Red Hat Revamps Partner Program

Tiers added as part of push to grow reseller base.

Looking to capitalize on growing interest by enterprises for open source solutions, Red Hat Inc. spent its summer revamping its partner program.

First, Red Hat upgraded its channel partner program, adding a third tier "premier" level on top of its existing designations of "advanced" and "ready" partners. The program upgrade was followed by the introduction of a new, solutions-oriented program called Catalyst that aims to align ISVs, channel partners, distributors and customers.

With the upgraded channel program, Red Hat is now offering partners three areas of specialization: infrastructure, middleware and virtualization. According to Roger Egan, Red Hat's vice president of North American channel sales, infrastructure primarily covers Red Hat Enterprise Linux, middleware includes its JBoss business and virtualization will cover new products to be released in the coming months.

"It's a significant enhancement," Egan says. "It's a recognition that our channel is maturing."

With Red Hat's new channel partner program, the company is offering incremental discounts to premier and advanced partners. For new premier partners, Red Hat is offering a tiered-deal registration program with discounts ranging from 10 percent to 20 percent.

Premier partners will also be eligible for more support, including Web and phone, and will have dedicated channel solution architects, Egan says. In order to qualify for premier status, the partner must have four sales people and two technical employees, all of whom must be trained. Two of the individuals in sales must be certified, while at least one technical person must have certifications. Premier partners will also have to offer a business plan that outlines targets and engagement plans, Egan notes.

The new channel program comes amid a huge, two-year effort to add channel partners. According to Egan, Red Hat went from between 250 and 500 channel partners two years ago to 1,500 today. Though the program has increased significantly in size, its membership tally is swamped by those of various other vendors -- especially Microsoft, which has 360,000 members enrolled in its Microsoft Partner Network.

"We're selecting those solutions that we believe come out of our partner ecosystem, and we're jointly marketing them to our users and to our partners through this ecosystem."

Roger Egan, Vice President, North American Channel Sales, Red Hat Inc.

Red Hat fired its second salvo at last month's annual Red Hat World and JBoss Summit in Chicago. In addition to releasing major new drops of its Red Hat Enterprise Linux and JBoss middleware, it launched the Catalyst program. Catalyst will be built on a Web-based portal to create a community around Red Hat's network of ISVs, channel partners and distributors, Egan says. Red Hat plans to add social-networking features to the portal.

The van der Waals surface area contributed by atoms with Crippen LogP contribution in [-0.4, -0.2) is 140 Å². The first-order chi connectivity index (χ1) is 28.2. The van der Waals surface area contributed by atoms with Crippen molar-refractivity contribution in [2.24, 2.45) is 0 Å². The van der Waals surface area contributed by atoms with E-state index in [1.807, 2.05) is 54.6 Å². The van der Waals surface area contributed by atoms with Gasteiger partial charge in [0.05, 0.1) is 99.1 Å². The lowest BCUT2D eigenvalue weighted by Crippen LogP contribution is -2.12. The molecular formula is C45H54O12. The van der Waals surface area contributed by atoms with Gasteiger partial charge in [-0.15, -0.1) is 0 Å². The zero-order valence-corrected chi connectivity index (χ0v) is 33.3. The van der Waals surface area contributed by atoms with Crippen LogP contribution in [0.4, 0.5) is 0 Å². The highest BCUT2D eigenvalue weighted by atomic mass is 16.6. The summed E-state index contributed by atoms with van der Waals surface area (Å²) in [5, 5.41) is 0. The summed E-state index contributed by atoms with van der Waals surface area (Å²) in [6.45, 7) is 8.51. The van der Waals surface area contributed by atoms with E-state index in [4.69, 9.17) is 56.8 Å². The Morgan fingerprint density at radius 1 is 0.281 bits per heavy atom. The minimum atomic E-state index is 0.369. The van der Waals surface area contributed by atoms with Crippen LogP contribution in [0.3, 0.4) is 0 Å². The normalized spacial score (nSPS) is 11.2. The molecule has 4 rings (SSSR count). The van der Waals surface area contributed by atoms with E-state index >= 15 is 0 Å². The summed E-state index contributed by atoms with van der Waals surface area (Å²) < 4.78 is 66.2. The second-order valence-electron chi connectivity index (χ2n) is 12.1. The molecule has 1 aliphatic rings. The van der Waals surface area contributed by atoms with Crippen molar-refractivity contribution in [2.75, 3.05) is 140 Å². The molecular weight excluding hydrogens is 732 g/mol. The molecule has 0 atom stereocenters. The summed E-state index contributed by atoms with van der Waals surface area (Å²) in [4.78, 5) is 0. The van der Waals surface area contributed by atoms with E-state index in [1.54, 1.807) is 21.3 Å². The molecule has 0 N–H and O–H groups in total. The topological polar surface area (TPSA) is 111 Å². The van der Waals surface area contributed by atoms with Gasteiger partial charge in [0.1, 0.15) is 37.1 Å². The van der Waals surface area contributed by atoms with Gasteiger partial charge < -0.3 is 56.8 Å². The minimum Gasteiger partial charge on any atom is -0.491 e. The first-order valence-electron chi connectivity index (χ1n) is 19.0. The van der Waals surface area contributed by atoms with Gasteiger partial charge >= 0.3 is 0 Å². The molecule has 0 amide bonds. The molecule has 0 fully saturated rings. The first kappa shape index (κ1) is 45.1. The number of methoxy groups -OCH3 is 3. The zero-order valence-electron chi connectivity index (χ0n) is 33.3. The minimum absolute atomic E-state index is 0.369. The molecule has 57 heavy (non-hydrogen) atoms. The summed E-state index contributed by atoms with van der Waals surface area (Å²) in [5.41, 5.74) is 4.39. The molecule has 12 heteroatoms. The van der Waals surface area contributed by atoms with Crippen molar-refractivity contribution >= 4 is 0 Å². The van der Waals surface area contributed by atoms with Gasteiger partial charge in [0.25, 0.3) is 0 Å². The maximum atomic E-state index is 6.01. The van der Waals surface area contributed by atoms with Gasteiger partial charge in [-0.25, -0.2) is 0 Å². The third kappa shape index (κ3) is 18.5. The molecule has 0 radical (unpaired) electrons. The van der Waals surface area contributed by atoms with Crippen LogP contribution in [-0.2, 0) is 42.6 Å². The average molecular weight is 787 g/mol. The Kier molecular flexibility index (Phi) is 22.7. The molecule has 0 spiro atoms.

"We're selecting those solutions that we believe come out of our partner ecosystem, and we're jointly marketing them to our users and to our partners through this ecosystem," Egan explains. "What we think will happen as a result of this is, we'll see more entry points for our partners to add more value-based discussions with their customers around Red-Hat-based solutions."

The first partners in the Catalyst program are Alfresco Software Inc., Ingres Corp., EnterpriseDB Corp., Jaspersoft Corp. and Pentaho Corp.

"It gives us a place to promote ourselves and promote our interoperability, not only to the Red Hat suite of tools but to other players in the ecosystems like content management systems, reporting and business intelligence solutions," says Larry Alston, EnterpriseDB's vice president of product management. "It will let us promote what looks more like a solution instead of just another piece of technology that Red Hat happens to be affiliated with."

Red Hat's outreach to partners comes amid reports that enterprises are more willing now than they were in the past to consider open source solutions. An IDC report released in August predicted compound annual growth in spending on open source software -- including infrastructure software and middleware -- at 22.4 percent through 2013. A separate IDC report released in late August forecasts revenue growth for Linux operating systems at 16.9 percent for the same period.

"Open source has changed from being somewhat foreign to enterprises to being associated positively with cost savings and flexibility. At the very least [open source] gives them some leverage with their old proprietary dealers," says Jay Lyman, an analyst with The 451 Group. "We're increasingly seeing that realization by resellers."

Nevertheless, despite overall growth for open source software and Linux generally, the growth outlook for Linux on servers isn't as rosy. The late August IDC report is forecasting that Linux server OS subscriptions and nonpaid deployments are likely to grow at a compound annual growth rate of just 1.1 percent over the next five years.

Contraction in server sales in 2009 is largely to blame for the declining compound annual growth rate of Linux servers, according to the report.

Also contributing to the declining growth rate of Linux is the increase in deployments of hypervisors and virtualized deployments that are reducing the number of overall servers.

"We've been given the uplift for virtualization," says IDC analyst Al Gillen. "The net result is you wind up with more instances of the operating systems -- you just don't wind up with more physical footprints of hardware."

IDC is also forecasting weak growth for Microsoft's Windows server in the next five years, Gillen adds.

About the Author

Jeffrey Schwartz is editor of Redmond magazine and also covers cloud computing for Virtualization Review's Cloud Report. In addition, he writes the Channeling the Cloud column for Redmond Channel Partner. Follow him on Twitter @JeffreySchwartz.